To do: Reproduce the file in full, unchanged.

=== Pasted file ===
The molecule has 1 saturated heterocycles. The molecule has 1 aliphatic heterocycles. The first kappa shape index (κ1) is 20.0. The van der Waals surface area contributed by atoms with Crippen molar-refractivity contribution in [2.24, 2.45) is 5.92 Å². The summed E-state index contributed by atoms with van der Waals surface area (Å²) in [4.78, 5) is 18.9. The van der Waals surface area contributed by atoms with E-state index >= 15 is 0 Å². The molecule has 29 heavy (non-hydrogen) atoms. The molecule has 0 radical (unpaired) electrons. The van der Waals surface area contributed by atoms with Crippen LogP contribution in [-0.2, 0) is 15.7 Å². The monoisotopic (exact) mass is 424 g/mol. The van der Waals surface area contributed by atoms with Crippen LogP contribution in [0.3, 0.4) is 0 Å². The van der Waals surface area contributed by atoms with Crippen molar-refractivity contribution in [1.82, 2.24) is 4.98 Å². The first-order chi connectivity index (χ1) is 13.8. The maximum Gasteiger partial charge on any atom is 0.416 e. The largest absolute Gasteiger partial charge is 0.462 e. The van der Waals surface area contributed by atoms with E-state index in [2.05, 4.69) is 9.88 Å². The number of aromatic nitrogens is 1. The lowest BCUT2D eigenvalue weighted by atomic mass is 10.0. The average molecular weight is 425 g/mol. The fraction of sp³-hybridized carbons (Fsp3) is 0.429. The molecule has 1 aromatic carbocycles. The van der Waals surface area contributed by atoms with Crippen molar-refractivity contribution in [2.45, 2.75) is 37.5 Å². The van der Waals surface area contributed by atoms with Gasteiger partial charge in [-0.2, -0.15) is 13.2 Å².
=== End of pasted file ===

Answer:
The molecule has 1 saturated heterocycles. The molecule has 1 aliphatic heterocycles. The first kappa shape index (κ1) is 20.0. The van der Waals surface area contributed by atoms with Crippen molar-refractivity contribution in [2.24, 2.45) is 5.92 Å². The summed E-state index contributed by atoms with van der Waals surface area (Å²) in [4.78, 5) is 18.9. The van der Waals surface area contributed by atoms with E-state index >= 15 is 0 Å². The molecule has 29 heavy (non-hydrogen) atoms. The molecule has 0 radical (unpaired) electrons. The van der Waals surface area contributed by atoms with Crippen LogP contribution in [-0.2, 0) is 15.7 Å². The monoisotopic (exact) mass is 424 g/mol. The van der Waals surface area contributed by atoms with Crippen LogP contribution in [0.3, 0.4) is 0 Å². The van der Waals surface area contributed by atoms with Crippen molar-refractivity contribution in [1.82, 2.24) is 4.98 Å². The first-order chi connectivity index (χ1) is 13.8. The maximum Gasteiger partial charge on any atom is 0.416 e. The largest absolute Gasteiger partial charge is 0.462 e. The van der Waals surface area contributed by atoms with E-state index in [2.05, 4.69) is 9.88 Å². The number of aromatic nitrogens is 1. The lowest BCUT2D eigenvalue weighted by atomic mass is 10.0. The average molecular weight is 425 g/mol. The fraction of sp³-hybridized carbons (Fsp3) is 0.429. The molecule has 1 aromatic carbocycles. The van der Waals surface area contributed by atoms with Crippen molar-refractivity contribution in [2.45, 2.75) is 37.5 Å². The van der Waals surface area contributed by atoms with Gasteiger partial charge in [-0.2, -0.15) is 13.2 Å².